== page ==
Tonawanda News

June 1, 2012

Wealth more than facts decided Corasanti's fate

The Tonawanda News

Tonawanda News — It is fair to say that residents the region over were shocked Wednesday when 12 of those among us agreed that Dr. James Corasanti bore no responsibility in the death of 18-year-old Alix Rice, whom Corasanti hit and killed while driving drunk in Amherst last July.

The jury’s not-guilty verdict doesn’t pass a first-glance examination of the facts:

• Corasanti was legally drunk even five hours after the accident when a court-ordered blood test found his blood alcohol content to be 0.1 percent. (Corasanti refused an initial breath test.)

• The hood of his BMW was substantially dented, enough so that anyone looking at it would credibly wonder how someone could deny knowing he’d hit something. When he came home, he found blood and tissue resulting from the impact. A respected doctor would certainly know it was human in origin.

But in a rush to condemn a jury, we should offer deference to our legal system and the jurors’ deliberations. These people all but gave up their lives these last few weeks and we find it impossible to think their verdict was anything other than a hard-come-by decision they saw as fair.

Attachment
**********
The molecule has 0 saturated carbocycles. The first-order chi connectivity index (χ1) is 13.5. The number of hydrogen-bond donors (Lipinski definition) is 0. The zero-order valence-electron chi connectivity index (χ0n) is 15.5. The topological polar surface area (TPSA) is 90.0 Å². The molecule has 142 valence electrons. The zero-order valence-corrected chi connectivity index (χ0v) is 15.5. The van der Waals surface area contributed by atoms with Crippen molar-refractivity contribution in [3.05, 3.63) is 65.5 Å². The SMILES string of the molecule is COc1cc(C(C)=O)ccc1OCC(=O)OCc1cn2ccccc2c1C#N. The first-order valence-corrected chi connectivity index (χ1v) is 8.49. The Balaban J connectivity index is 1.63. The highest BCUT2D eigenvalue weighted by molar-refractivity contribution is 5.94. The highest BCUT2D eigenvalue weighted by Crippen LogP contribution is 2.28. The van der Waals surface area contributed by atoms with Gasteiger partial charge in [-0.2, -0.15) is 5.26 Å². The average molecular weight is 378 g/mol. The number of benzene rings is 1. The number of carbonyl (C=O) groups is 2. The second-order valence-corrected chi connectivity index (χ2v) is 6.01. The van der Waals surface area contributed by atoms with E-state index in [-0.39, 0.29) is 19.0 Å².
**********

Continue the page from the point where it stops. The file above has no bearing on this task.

Whether we agree or not with the outcome, our justice system dictates trials be decided in a courtroom, not the court of public opinion — and for good reason.

The problem, though, is the influence Dr. Corasanti’s substantial wealth had on the trial’s outcome. A team of highly talented — and highly expensive — lawyers worked ceaselessly to assemble a raft of highly talented — and equally highly expensive — expert witnesses to poke holes in the prosecution’s case.

Corasanti’s defense used witness after highly paid witness to make the prosecution’s burden of proof seem like a load of another kind. Was he really driving that fast? Was Rice partially in the roadway? Couldn’t Corasanti’s fancy car have absorbed the impact without his knowing?

Reasonable questions, yes. Reasonable doubt? That is a question for jurors to decide, not us. But it would seem reasonable to point out a man of lesser means wouldn’t have been able to ask them.